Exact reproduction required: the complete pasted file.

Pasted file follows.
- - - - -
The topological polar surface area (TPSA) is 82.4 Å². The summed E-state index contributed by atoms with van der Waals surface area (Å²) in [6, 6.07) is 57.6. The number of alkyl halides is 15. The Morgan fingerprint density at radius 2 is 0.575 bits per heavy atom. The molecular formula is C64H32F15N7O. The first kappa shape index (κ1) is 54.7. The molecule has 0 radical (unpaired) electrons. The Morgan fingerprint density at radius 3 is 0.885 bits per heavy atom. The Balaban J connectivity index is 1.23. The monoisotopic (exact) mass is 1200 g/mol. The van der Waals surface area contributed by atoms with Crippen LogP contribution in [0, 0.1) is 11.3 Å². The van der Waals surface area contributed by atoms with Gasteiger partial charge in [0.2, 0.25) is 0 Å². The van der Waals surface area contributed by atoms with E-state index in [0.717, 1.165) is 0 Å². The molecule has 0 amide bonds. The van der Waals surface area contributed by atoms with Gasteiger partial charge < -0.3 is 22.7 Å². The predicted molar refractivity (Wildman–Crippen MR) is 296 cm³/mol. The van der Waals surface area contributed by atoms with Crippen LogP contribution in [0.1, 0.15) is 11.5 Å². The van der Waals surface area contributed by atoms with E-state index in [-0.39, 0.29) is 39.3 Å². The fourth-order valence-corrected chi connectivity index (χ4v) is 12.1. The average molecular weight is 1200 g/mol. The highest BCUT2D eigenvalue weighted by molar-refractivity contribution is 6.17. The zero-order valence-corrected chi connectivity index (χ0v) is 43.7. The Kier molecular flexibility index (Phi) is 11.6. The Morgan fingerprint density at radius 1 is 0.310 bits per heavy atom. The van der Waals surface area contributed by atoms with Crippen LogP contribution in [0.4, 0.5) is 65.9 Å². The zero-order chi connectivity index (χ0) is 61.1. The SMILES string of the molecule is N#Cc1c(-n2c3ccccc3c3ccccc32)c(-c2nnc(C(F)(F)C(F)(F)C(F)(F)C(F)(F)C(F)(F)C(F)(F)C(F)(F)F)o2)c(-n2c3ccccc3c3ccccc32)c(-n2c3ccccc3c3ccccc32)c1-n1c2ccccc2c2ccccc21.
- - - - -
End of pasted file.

The topological polar surface area (TPSA) is 82.4 Å². The summed E-state index contributed by atoms with van der Waals surface area (Å²) in [6, 6.07) is 57.6. The number of alkyl halides is 15. The Morgan fingerprint density at radius 2 is 0.575 bits per heavy atom. The molecular formula is C64H32F15N7O. The first kappa shape index (κ1) is 54.7. The molecule has 0 radical (unpaired) electrons. The Morgan fingerprint density at radius 3 is 0.885 bits per heavy atom. The Balaban J connectivity index is 1.23. The monoisotopic (exact) mass is 1200 g/mol. The van der Waals surface area contributed by atoms with Crippen LogP contribution in [0, 0.1) is 11.3 Å². The van der Waals surface area contributed by atoms with Gasteiger partial charge in [0.2, 0.25) is 0 Å². The van der Waals surface area contributed by atoms with E-state index in [0.717, 1.165) is 0 Å². The molecule has 0 amide bonds. The van der Waals surface area contributed by atoms with Gasteiger partial charge < -0.3 is 22.7 Å². The predicted molar refractivity (Wildman–Crippen MR) is 296 cm³/mol. The van der Waals surface area contributed by atoms with Crippen LogP contribution in [0.1, 0.15) is 11.5 Å². The van der Waals surface area contributed by atoms with E-state index in [-0.39, 0.29) is 39.3 Å². The fourth-order valence-corrected chi connectivity index (χ4v) is 12.1. The average molecular weight is 1200 g/mol. The highest BCUT2D eigenvalue weighted by molar-refractivity contribution is 6.17. The zero-order valence-corrected chi connectivity index (χ0v) is 43.7. The Kier molecular flexibility index (Phi) is 11.6. The Morgan fingerprint density at radius 1 is 0.310 bits per heavy atom. The van der Waals surface area contributed by atoms with Crippen LogP contribution in [0.4, 0.5) is 65.9 Å². The zero-order chi connectivity index (χ0) is 61.1. The SMILES string of the molecule is N#Cc1c(-n2c3ccccc3c3ccccc32)c(-c2nnc(C(F)(F)C(F)(F)C(F)(F)C(F)(F)C(F)(F)C(F)(F)C(F)(F)F)o2)c(-n2c3ccccc3c3ccccc32)c(-n2c3ccccc3c3ccccc32)c1-n1c2ccccc2c2ccccc21.